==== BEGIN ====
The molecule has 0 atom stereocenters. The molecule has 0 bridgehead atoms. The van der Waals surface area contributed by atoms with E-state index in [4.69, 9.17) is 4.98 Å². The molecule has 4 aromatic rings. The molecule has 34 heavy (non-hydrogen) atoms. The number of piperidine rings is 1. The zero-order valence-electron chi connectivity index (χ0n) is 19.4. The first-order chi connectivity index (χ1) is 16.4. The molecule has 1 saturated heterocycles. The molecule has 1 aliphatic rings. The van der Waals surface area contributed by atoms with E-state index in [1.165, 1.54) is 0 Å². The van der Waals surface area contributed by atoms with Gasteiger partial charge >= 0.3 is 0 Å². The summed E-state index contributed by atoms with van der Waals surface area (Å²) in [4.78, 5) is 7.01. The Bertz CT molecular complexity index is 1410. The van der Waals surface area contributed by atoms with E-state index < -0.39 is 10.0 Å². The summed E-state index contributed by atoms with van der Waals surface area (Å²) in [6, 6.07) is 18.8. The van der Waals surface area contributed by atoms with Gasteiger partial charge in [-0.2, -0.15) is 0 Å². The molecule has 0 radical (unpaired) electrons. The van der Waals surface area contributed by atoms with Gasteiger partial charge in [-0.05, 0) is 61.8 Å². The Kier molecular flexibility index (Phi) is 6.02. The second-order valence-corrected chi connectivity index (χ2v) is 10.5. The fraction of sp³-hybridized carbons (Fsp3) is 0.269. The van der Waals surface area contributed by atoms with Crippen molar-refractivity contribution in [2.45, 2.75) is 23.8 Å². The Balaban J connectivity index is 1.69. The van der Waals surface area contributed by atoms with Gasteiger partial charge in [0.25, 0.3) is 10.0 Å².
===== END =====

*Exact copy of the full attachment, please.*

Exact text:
The molecule has 0 atom stereocenters. The molecule has 0 bridgehead atoms. The van der Waals surface area contributed by atoms with E-state index in [4.69, 9.17) is 4.98 Å². The molecule has 4 aromatic rings. The molecule has 34 heavy (non-hydrogen) atoms. The number of piperidine rings is 1. The zero-order valence-electron chi connectivity index (χ0n) is 19.4. The first-order chi connectivity index (χ1) is 16.4. The molecule has 1 saturated heterocycles. The molecule has 1 aliphatic rings. The van der Waals surface area contributed by atoms with E-state index in [1.165, 1.54) is 0 Å². The van der Waals surface area contributed by atoms with Gasteiger partial charge >= 0.3 is 0 Å². The summed E-state index contributed by atoms with van der Waals surface area (Å²) in [4.78, 5) is 7.01. The Bertz CT molecular complexity index is 1410. The van der Waals surface area contributed by atoms with E-state index < -0.39 is 10.0 Å². The summed E-state index contributed by atoms with van der Waals surface area (Å²) in [6, 6.07) is 18.8. The van der Waals surface area contributed by atoms with Gasteiger partial charge in [-0.2, -0.15) is 0 Å². The molecule has 0 radical (unpaired) electrons. The van der Waals surface area contributed by atoms with Gasteiger partial charge in [-0.05, 0) is 61.8 Å². The Kier molecular flexibility index (Phi) is 6.02. The second-order valence-corrected chi connectivity index (χ2v) is 10.5. The fraction of sp³-hybridized carbons (Fsp3) is 0.269. The van der Waals surface area contributed by atoms with Crippen molar-refractivity contribution in [2.45, 2.75) is 23.8 Å². The Balaban J connectivity index is 1.69. The van der Waals surface area contributed by atoms with Gasteiger partial charge in [0.25, 0.3) is 10.0 Å².